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Android Pay API Tutorial

This tutorial guides you through integrating Android Pay into a purchase flow, in the context of an example bike store. The tutorial provides details and complete source code to help you complete the integration steps summarized in the integration overview, with the end goal of reproducing a flow similar to the Android Pay API Process Flow.

A significant portion of the Android Pay API's functionality is provided as part of Google Play Services, the core services for developing on Android. For the purposes of this tutorial, we'll assume that you are familiar with the basic concepts and skills of application development for the Android platform. If you need to learn about Android development before getting started, work through some lessons in the Training for Android Developers.

Contents

Setup

To get started with this tutorial, create a client ID for your project, download and review the source code, and set up Google Play services.

Obtain credentials and a client ID for your app

To access the Android Pay API, you'll need to obtain a client ID for OAuth 2.0 authorization in the Google Developers Console. The client ID is generated automatically when you register your app.. You'll also need the SHA1 fingerprint in your developer's key to generate a client ID.

  1. Go to the Google Developers Console.
  2. Select a project, or create a new one.
  3. In the sidebar on the left, select APIs & auth.
  4. In the sidebar on the left, select Credentials.
  5. To register your certificate, you need to get the certificate's SHA1 fingerprint, by switching to a terminal window and running the Keytool utility:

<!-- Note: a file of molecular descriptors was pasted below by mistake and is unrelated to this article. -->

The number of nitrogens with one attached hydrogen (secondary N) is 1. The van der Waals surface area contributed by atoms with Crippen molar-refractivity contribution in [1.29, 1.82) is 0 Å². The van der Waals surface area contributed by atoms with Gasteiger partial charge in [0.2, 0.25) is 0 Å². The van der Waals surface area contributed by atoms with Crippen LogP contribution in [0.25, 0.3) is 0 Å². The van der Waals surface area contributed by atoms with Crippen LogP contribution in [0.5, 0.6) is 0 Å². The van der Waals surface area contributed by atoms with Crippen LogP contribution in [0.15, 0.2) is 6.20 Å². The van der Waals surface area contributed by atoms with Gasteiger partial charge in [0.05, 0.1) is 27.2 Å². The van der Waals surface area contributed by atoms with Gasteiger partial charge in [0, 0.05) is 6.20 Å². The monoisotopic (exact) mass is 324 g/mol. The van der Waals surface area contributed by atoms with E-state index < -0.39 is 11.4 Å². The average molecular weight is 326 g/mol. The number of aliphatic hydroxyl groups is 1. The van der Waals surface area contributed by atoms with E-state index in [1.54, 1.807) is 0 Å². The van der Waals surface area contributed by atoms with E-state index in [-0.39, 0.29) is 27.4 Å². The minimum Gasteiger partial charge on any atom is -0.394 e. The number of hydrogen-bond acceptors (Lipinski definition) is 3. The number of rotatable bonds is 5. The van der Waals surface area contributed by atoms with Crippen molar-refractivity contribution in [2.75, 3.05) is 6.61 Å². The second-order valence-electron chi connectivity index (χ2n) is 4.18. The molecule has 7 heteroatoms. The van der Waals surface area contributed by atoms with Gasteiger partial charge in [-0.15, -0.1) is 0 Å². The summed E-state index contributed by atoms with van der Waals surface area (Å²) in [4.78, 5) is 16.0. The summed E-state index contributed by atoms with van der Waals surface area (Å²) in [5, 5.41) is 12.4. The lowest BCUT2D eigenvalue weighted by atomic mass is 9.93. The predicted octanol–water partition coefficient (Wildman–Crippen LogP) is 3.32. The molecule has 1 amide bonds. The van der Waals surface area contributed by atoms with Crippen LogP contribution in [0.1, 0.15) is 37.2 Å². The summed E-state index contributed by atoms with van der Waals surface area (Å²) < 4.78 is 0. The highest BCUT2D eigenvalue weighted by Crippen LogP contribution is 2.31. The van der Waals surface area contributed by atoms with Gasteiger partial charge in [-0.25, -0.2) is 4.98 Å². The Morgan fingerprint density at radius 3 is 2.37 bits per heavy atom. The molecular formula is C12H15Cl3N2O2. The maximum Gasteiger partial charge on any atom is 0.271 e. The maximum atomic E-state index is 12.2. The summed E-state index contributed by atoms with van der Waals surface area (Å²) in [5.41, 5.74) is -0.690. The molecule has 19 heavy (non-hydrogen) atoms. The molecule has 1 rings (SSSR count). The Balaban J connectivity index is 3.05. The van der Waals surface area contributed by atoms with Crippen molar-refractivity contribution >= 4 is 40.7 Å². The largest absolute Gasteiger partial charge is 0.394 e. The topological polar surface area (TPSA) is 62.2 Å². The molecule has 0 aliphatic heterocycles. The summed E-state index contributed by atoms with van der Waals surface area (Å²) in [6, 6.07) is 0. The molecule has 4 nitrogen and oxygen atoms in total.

keytool -exportcert -alias androiddebugkey -keystore path_to_debug_or_production_keystore -list -v

    For the debug keystore, the password is android.

    The Keytool prints the fingerprint to the shell. For example:

    $ keytool -exportcert -alias androiddebugkey -keystore ~/.android/debug.keystore -list -v
    Enter keystore password: Type "android" if using debug.keystore
    Alias name: androiddebugkey
    Creation date: Aug 27, 2012
    Entry type: PrivateKeyEntry
    Certificate chain length: 1
    Certificate[1]:
    Owner: CN=Android Debug, O=Android, C=US
    Issuer: CN=Android Debug, O=Android, C=US
    Serial number: 503bd581
    Valid from: Mon Aug 27 13:16:01 PDT 2012 until: Wed Aug 20 13:16:01 PDT 2042
    Certificate fingerprints:
       MD5:  1B:2B:2D:37:E1:CE:06:8B:A0:F0:73:05:3C:A3:63:DD
       SHA1: D8:AA:43:97:59:EE:C5:95:26:6A:07:EE:1C:37:8E:F4:F0:C8:05:C8
       SHA256: F3:6F:98:51:9A:DF:C3:15:4E:48:4B:0F:91:E3:3C:6A:A0:97:DC:0A:3F:B2:D2:E1:FE:23:57:F5:EB:AC:13:30
       Signature algorithm name: SHA1withRSA
       Version: 3

    Copy the SHA1 fingerprint, which is highlighted in the example above.